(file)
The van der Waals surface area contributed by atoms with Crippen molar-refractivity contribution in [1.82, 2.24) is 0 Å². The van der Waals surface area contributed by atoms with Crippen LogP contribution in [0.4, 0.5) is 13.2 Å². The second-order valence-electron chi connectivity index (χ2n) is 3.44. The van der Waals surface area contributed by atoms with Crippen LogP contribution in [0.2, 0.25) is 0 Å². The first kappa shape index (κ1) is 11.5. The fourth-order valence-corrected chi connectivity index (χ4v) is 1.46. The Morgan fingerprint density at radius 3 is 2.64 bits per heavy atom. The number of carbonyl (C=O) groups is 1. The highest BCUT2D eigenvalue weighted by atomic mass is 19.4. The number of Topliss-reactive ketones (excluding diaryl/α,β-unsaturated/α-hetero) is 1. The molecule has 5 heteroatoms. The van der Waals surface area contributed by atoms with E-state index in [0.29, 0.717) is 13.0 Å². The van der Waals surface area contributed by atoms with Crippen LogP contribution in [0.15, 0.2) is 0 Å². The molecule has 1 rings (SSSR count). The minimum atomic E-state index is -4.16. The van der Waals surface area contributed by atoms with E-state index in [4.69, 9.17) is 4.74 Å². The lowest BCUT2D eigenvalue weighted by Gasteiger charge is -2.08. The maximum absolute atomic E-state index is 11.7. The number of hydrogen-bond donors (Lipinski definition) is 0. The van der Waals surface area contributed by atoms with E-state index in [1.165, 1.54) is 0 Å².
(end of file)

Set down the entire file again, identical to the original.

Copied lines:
The van der Waals surface area contributed by atoms with Crippen molar-refractivity contribution in [1.82, 2.24) is 0 Å². The van der Waals surface area contributed by atoms with Crippen LogP contribution in [0.4, 0.5) is 13.2 Å². The second-order valence-electron chi connectivity index (χ2n) is 3.44. The van der Waals surface area contributed by atoms with Crippen LogP contribution in [0.2, 0.25) is 0 Å². The first kappa shape index (κ1) is 11.5. The fourth-order valence-corrected chi connectivity index (χ4v) is 1.46. The Morgan fingerprint density at radius 3 is 2.64 bits per heavy atom. The number of carbonyl (C=O) groups is 1. The highest BCUT2D eigenvalue weighted by atomic mass is 19.4. The number of Topliss-reactive ketones (excluding diaryl/α,β-unsaturated/α-hetero) is 1. The molecule has 5 heteroatoms. The van der Waals surface area contributed by atoms with E-state index in [0.29, 0.717) is 13.0 Å². The van der Waals surface area contributed by atoms with Crippen LogP contribution in [0.15, 0.2) is 0 Å². The molecule has 1 rings (SSSR count). The minimum atomic E-state index is -4.16. The van der Waals surface area contributed by atoms with E-state index in [4.69, 9.17) is 4.74 Å². The lowest BCUT2D eigenvalue weighted by Gasteiger charge is -2.08. The maximum absolute atomic E-state index is 11.7. The number of hydrogen-bond donors (Lipinski definition) is 0. The van der Waals surface area contributed by atoms with E-state index in [1.165, 1.54) is 0 Å².